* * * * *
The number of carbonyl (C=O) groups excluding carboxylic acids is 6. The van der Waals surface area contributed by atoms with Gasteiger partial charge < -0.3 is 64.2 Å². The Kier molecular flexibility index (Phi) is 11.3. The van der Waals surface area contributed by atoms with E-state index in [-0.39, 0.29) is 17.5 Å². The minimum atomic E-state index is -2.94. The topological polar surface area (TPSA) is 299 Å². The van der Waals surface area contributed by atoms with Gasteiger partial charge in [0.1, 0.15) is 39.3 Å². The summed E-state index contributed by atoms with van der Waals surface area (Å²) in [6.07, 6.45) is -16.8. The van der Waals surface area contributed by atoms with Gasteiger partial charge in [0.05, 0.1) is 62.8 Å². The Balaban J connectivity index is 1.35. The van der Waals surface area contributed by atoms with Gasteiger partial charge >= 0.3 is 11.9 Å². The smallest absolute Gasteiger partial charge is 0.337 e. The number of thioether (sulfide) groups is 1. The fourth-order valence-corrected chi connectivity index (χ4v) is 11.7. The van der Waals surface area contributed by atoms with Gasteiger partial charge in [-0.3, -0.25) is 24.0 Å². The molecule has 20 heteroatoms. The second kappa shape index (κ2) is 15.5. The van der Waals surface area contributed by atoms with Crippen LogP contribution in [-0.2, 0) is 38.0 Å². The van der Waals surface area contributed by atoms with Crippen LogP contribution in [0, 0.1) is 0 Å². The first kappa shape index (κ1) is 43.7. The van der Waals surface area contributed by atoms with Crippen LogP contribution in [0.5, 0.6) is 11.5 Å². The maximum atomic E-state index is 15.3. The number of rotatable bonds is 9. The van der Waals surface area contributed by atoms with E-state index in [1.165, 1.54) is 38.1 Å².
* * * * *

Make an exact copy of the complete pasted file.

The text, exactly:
The number of carbonyl (C=O) groups excluding carboxylic acids is 6. The van der Waals surface area contributed by atoms with Gasteiger partial charge < -0.3 is 64.2 Å². The Kier molecular flexibility index (Phi) is 11.3. The van der Waals surface area contributed by atoms with E-state index in [-0.39, 0.29) is 17.5 Å². The minimum atomic E-state index is -2.94. The topological polar surface area (TPSA) is 299 Å². The van der Waals surface area contributed by atoms with Gasteiger partial charge in [0.1, 0.15) is 39.3 Å². The summed E-state index contributed by atoms with van der Waals surface area (Å²) in [6.07, 6.45) is -16.8. The van der Waals surface area contributed by atoms with Gasteiger partial charge in [0.05, 0.1) is 62.8 Å². The Balaban J connectivity index is 1.35. The van der Waals surface area contributed by atoms with Gasteiger partial charge >= 0.3 is 11.9 Å². The smallest absolute Gasteiger partial charge is 0.337 e. The number of thioether (sulfide) groups is 1. The fourth-order valence-corrected chi connectivity index (χ4v) is 11.7. The van der Waals surface area contributed by atoms with Gasteiger partial charge in [-0.3, -0.25) is 24.0 Å². The molecule has 20 heteroatoms. The second kappa shape index (κ2) is 15.5. The van der Waals surface area contributed by atoms with Crippen LogP contribution in [-0.2, 0) is 38.0 Å². The van der Waals surface area contributed by atoms with Crippen LogP contribution in [0, 0.1) is 0 Å². The first kappa shape index (κ1) is 43.7. The van der Waals surface area contributed by atoms with Crippen LogP contribution in [0.5, 0.6) is 11.5 Å². The maximum atomic E-state index is 15.3. The number of rotatable bonds is 9. The van der Waals surface area contributed by atoms with E-state index in [1.165, 1.54) is 38.1 Å².